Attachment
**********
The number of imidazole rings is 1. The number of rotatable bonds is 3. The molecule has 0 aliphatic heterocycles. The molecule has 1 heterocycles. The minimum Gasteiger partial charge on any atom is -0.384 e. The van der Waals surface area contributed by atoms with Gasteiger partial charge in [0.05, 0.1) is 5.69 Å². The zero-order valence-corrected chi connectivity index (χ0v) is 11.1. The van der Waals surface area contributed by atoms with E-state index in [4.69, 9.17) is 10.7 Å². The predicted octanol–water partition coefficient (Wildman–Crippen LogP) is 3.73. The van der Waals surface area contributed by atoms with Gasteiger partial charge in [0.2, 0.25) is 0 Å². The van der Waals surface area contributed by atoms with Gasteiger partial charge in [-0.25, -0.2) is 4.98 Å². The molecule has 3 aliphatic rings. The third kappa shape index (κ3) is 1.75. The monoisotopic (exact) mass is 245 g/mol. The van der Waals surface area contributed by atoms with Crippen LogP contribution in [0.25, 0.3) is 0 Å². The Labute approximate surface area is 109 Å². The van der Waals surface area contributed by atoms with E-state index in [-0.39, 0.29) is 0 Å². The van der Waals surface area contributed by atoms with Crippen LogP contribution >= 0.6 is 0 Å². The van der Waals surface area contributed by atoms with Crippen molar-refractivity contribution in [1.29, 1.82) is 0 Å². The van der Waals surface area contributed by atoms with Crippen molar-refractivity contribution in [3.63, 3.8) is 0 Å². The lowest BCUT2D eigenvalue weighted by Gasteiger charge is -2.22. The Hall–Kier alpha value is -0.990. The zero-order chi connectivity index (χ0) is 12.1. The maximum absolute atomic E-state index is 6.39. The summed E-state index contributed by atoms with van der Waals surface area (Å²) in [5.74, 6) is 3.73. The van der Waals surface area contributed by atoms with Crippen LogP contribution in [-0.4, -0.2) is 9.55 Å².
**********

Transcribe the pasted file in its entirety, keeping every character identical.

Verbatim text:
The number of imidazole rings is 1. The number of rotatable bonds is 3. The molecule has 0 aliphatic heterocycles. The molecule has 1 heterocycles. The minimum Gasteiger partial charge on any atom is -0.384 e. The van der Waals surface area contributed by atoms with Gasteiger partial charge in [0.05, 0.1) is 5.69 Å². The zero-order valence-corrected chi connectivity index (χ0v) is 11.1. The van der Waals surface area contributed by atoms with E-state index in [4.69, 9.17) is 10.7 Å². The predicted octanol–water partition coefficient (Wildman–Crippen LogP) is 3.73. The van der Waals surface area contributed by atoms with Gasteiger partial charge in [0.2, 0.25) is 0 Å². The van der Waals surface area contributed by atoms with Gasteiger partial charge in [-0.25, -0.2) is 4.98 Å². The molecule has 3 aliphatic rings. The third kappa shape index (κ3) is 1.75. The monoisotopic (exact) mass is 245 g/mol. The van der Waals surface area contributed by atoms with Crippen LogP contribution in [0.25, 0.3) is 0 Å². The Labute approximate surface area is 109 Å². The van der Waals surface area contributed by atoms with E-state index in [-0.39, 0.29) is 0 Å². The van der Waals surface area contributed by atoms with Crippen LogP contribution >= 0.6 is 0 Å². The van der Waals surface area contributed by atoms with Crippen molar-refractivity contribution in [1.29, 1.82) is 0 Å². The van der Waals surface area contributed by atoms with Crippen molar-refractivity contribution in [3.63, 3.8) is 0 Å². The lowest BCUT2D eigenvalue weighted by Gasteiger charge is -2.22. The Hall–Kier alpha value is -0.990. The zero-order chi connectivity index (χ0) is 12.1. The maximum absolute atomic E-state index is 6.39. The summed E-state index contributed by atoms with van der Waals surface area (Å²) in [5.74, 6) is 3.73. The van der Waals surface area contributed by atoms with Crippen LogP contribution in [-0.4, -0.2) is 9.55 Å².